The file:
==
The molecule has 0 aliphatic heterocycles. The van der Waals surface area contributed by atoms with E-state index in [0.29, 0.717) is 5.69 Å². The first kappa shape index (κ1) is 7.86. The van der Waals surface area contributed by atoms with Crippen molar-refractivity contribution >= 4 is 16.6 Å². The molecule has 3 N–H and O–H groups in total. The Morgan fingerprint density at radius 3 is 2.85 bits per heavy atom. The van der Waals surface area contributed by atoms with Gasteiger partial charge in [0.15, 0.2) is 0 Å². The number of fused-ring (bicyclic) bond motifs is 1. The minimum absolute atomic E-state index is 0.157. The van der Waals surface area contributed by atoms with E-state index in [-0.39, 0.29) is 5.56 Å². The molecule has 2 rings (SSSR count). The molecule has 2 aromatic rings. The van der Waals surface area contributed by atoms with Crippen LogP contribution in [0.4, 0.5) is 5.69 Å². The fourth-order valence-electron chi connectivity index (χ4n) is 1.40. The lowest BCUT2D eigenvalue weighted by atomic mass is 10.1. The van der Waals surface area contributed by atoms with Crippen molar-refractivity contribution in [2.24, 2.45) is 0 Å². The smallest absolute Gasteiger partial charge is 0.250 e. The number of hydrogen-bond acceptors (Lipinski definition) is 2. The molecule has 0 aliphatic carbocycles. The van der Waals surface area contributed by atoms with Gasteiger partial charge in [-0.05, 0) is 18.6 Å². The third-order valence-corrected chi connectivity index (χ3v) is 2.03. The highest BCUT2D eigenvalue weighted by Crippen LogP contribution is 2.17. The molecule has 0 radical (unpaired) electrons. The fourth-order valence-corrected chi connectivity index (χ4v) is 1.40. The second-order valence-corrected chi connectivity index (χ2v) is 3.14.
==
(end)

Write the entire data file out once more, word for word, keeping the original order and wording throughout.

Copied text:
The molecule has 0 aliphatic heterocycles. The van der Waals surface area contributed by atoms with E-state index in [0.29, 0.717) is 5.69 Å². The first kappa shape index (κ1) is 7.86. The van der Waals surface area contributed by atoms with Crippen molar-refractivity contribution >= 4 is 16.6 Å². The molecule has 3 N–H and O–H groups in total. The Morgan fingerprint density at radius 3 is 2.85 bits per heavy atom. The van der Waals surface area contributed by atoms with Gasteiger partial charge in [0.15, 0.2) is 0 Å². The number of fused-ring (bicyclic) bond motifs is 1. The minimum absolute atomic E-state index is 0.157. The van der Waals surface area contributed by atoms with E-state index in [-0.39, 0.29) is 5.56 Å². The molecule has 2 rings (SSSR count). The molecule has 2 aromatic rings. The van der Waals surface area contributed by atoms with Crippen LogP contribution in [0.4, 0.5) is 5.69 Å². The fourth-order valence-electron chi connectivity index (χ4n) is 1.40. The lowest BCUT2D eigenvalue weighted by atomic mass is 10.1. The van der Waals surface area contributed by atoms with Crippen molar-refractivity contribution in [2.24, 2.45) is 0 Å². The smallest absolute Gasteiger partial charge is 0.250 e. The number of hydrogen-bond acceptors (Lipinski definition) is 2. The molecule has 0 aliphatic carbocycles. The van der Waals surface area contributed by atoms with Gasteiger partial charge in [-0.05, 0) is 18.6 Å². The third-order valence-corrected chi connectivity index (χ3v) is 2.03. The highest BCUT2D eigenvalue weighted by Crippen LogP contribution is 2.17. The molecule has 0 radical (unpaired) electrons. The fourth-order valence-corrected chi connectivity index (χ4v) is 1.40. The second-order valence-corrected chi connectivity index (χ2v) is 3.14.